Patients told avoid Morriston A&E unless 'genuine emergency'

Morriston Hospital sign Staff at Swansea's Morriston Hospital are working flat out to deal with a backlog of patients

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Patients have been urged to avoid going to Morriston Hospital's A&E department in Swansea unless they have a genuine emergency while staff deal with a backlog from the past few days.

The hospital says it is extremely busy with a significant number of very ill patients.

They are taking longer to recover and are staying longer in hospital beds.

This has affected A&E services and planned operations. Patients are being asked to use alternative services.

Working 'flat out'

Staff are making the sickest patients their priority, so those arriving with less serious conditions are likely to face a longer wait, Abertawe Bro Morgannwg University Health Board says.

Instead, they are asking patients to contact their GP or pharmacist, or go to the Minor Injury Units (MIU) at Neath Port Talbot and Singleton hospitals.


Swansea's biggest hospital is struggling to cope with a surge in demand for emergency care.

Some routine and urgent operations have been suspended as staff at Morriston treat a large number of seriously ill patients - many of them elderly.

Non urgent patients have been urged to stay away and contact their GPs or units at nearby hospitals instead.

Meanwhile, Dr Mark Poulden, chair of the College of Emergency Medicine in Wales medicine told the Assembly's Public Accounts Committee that he spent most of an eight hour shift on Monday treating patients waiting in ambulances in the the hospital's car park.

The BBC also revealed yesterday Wales had the longest ambulance waits outside A&E in the UK.

The Welsh government has insisted that the NHS has robust plans to respond if extra pressures occur this winter.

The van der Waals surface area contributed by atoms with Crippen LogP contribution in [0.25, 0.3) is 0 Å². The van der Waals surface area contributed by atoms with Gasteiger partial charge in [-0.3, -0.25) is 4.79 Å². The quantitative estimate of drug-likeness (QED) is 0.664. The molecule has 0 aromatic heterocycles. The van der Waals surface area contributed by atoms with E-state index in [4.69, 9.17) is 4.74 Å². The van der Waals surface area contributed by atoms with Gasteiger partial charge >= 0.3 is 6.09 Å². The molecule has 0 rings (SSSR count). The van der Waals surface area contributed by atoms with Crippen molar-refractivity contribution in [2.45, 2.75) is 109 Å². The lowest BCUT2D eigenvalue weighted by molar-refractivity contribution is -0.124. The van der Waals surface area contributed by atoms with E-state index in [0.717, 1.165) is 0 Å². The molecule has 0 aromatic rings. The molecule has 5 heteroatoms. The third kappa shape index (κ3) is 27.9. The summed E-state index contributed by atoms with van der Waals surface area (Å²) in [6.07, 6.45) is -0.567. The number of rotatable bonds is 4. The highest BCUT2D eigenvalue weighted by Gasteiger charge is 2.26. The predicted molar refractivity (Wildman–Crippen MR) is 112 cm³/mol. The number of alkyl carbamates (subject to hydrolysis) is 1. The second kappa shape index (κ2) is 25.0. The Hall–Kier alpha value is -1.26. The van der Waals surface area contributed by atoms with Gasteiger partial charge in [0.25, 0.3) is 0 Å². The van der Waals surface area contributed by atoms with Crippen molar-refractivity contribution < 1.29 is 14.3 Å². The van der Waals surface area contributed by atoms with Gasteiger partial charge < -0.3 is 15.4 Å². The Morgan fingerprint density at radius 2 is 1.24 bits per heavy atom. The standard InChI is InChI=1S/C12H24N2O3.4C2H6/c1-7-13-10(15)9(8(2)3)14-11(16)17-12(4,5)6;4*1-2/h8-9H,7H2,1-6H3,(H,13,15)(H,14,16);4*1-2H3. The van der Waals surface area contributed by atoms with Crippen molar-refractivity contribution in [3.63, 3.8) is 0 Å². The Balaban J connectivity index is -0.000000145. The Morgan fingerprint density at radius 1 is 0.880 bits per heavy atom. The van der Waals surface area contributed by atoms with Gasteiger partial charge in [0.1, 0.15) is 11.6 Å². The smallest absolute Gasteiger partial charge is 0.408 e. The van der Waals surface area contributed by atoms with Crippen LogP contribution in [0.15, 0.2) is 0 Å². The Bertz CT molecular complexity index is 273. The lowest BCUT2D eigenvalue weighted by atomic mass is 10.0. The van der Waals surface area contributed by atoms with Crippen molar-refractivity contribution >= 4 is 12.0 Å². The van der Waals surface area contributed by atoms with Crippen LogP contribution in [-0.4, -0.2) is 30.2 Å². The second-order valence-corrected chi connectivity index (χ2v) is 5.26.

Routine and some urgent operations have been temporarily suspended.

A spokesman for the health board said staff were working "flat out" dealing with the high pressure at Morriston Hospital.

"We fully understand that it is upsetting and frustrating for patients and their families if an operation does not go ahead as planned, and we only postpone planned treatment if it is completely unavoidable," a spokesman added.

Flow of patients

The development came as a senior medic was telling AMs about the pressure on the service he had experienced after spend a shift helping to treat patients waiting in ambulances in the hospital's car park.

Dr Mark Poulden, Welsh chair of the College of Emergency Medicine, gave evidence to the public accounts committee about on his work on Monday.

He told AMs that sometimes paramedics "take patients to X-Ray" because there is nowhere to put them.

Dr Poulden also said that on Monday "all non-cancer operations were cancelled in Swansea" but "this is what our managers are dealing with".

The health board said many of its emergency admissions over the past few days were frail, older, people, who have more than one health condition needing treatment.

Patients are being asked to use the appropriate service for their illness or injury and to only call an ambulance when it is needed.

They are being directed to contact NHS Direct, their GP or pharmacist for advice or go to minor injury units at Singleton and Neath Port Talbot hospitals for treating conditions like minor wounds, burns and sprains.

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